Black holes in the Bordeaux sky
Part 1: The endless race between the wine merchant and wine estate
When a wine investor or collector wants to complement his or her cellar with a bottle of the most recent vintage of Château Pétrus, there is only one alternative: estate-made and estate-bottled Château Pétrus. If you want to purchase a Château Pétrus that is beginning to mature enough to drink, say a 1959 vintage, the situation gets more complicated. There are Pétrus wines in the market that do not carry the familiar and reliable label and whose contents have not been blended, let alone bottled, at the Pétrus estate. The labels of these strange-looking Pétruses carry names such as Van der Meulen, Lafitte or Hannappier in large lettering. The same labels also tell that the wine has been blended and bottled in places like Belgium, the Netherlands or Sweden. The prices of these wines vary widely. This strange phenomenon is not typical only for Pétrus, because there are also British Lafites, Dutch Cheval Blancs, German Moutons and Belgian Latours. Should you then dare to buy a “Belgian Pétrus”? Yes, because it may be even better and less expensive than the original French one!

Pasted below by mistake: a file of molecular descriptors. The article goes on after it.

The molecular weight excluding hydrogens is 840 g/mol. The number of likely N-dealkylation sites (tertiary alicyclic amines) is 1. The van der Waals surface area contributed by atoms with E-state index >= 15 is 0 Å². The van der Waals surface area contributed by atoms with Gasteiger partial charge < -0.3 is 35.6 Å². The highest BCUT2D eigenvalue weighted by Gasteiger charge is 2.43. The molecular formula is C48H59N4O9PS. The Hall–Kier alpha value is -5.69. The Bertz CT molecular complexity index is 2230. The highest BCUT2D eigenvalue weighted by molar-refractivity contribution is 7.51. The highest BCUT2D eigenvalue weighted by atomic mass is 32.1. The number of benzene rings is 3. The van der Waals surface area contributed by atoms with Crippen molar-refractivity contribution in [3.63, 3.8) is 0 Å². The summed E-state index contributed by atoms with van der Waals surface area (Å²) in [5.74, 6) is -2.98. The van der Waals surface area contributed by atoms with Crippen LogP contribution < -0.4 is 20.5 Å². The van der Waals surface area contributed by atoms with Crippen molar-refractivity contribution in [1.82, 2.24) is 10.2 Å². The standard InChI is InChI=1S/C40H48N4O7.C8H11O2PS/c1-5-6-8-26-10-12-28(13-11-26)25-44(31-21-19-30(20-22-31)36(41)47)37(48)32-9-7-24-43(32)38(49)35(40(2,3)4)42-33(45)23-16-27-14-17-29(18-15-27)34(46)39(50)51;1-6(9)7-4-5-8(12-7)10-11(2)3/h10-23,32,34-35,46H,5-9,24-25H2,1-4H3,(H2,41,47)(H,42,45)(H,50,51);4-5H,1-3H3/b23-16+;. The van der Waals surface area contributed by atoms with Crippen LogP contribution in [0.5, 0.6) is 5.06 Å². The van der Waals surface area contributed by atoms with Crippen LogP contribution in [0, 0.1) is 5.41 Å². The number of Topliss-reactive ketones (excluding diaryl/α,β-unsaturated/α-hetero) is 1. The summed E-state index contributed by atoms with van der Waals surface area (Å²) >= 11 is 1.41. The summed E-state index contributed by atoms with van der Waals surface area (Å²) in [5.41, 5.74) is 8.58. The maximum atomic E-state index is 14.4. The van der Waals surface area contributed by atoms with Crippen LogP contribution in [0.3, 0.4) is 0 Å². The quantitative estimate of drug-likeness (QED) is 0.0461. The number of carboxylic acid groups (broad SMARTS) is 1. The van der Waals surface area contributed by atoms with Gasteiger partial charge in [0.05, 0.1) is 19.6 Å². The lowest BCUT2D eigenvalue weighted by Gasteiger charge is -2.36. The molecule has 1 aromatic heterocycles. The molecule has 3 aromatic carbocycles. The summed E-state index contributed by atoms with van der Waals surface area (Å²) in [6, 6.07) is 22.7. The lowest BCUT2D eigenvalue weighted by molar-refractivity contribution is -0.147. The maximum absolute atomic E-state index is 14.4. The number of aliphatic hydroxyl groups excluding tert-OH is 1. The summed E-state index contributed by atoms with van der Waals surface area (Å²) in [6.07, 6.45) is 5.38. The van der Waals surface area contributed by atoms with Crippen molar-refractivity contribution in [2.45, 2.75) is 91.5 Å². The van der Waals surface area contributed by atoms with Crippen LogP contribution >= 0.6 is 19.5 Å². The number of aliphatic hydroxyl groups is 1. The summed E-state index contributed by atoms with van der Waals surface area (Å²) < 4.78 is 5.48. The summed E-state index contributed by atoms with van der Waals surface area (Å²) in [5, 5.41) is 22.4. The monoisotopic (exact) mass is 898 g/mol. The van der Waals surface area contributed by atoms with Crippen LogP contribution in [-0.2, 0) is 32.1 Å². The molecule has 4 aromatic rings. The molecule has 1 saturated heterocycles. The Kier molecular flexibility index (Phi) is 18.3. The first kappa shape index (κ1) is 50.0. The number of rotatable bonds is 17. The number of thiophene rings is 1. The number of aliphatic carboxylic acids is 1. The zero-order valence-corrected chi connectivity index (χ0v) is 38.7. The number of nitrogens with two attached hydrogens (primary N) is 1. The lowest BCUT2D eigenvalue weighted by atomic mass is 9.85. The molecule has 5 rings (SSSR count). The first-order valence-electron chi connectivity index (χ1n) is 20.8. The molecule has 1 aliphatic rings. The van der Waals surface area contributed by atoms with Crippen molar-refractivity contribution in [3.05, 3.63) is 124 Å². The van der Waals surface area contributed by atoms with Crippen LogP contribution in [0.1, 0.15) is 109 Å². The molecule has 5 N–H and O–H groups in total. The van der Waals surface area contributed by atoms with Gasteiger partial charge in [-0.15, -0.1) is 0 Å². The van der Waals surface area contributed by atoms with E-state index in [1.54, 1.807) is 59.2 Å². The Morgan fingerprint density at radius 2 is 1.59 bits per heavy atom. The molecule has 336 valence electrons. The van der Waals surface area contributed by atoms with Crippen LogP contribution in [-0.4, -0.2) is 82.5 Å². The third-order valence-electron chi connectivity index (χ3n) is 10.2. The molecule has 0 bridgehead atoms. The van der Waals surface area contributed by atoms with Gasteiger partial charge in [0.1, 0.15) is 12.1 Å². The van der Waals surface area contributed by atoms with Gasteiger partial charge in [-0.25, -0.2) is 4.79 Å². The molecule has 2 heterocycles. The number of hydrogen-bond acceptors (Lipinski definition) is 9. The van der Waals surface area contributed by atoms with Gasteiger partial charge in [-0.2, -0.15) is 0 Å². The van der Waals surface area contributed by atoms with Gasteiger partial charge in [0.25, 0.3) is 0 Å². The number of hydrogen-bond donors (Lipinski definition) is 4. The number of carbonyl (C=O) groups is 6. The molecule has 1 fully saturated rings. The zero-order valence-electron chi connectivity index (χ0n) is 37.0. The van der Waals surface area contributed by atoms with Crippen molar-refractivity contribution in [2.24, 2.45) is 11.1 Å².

Up until the late 1960s, many Grand Cru estates used to sell all or part of their harvest in barrels to wholesale wine merchants who then bottled the wines. They also stuck labels on the bottles carrying their own information. This practice dates back to the 18th century, and as late as the 19th century, estate bottling was such a rare occurrence that the merchant’s name was often mentioned first on the labels of even the best-known estates, and the estate name in small letters afterwards.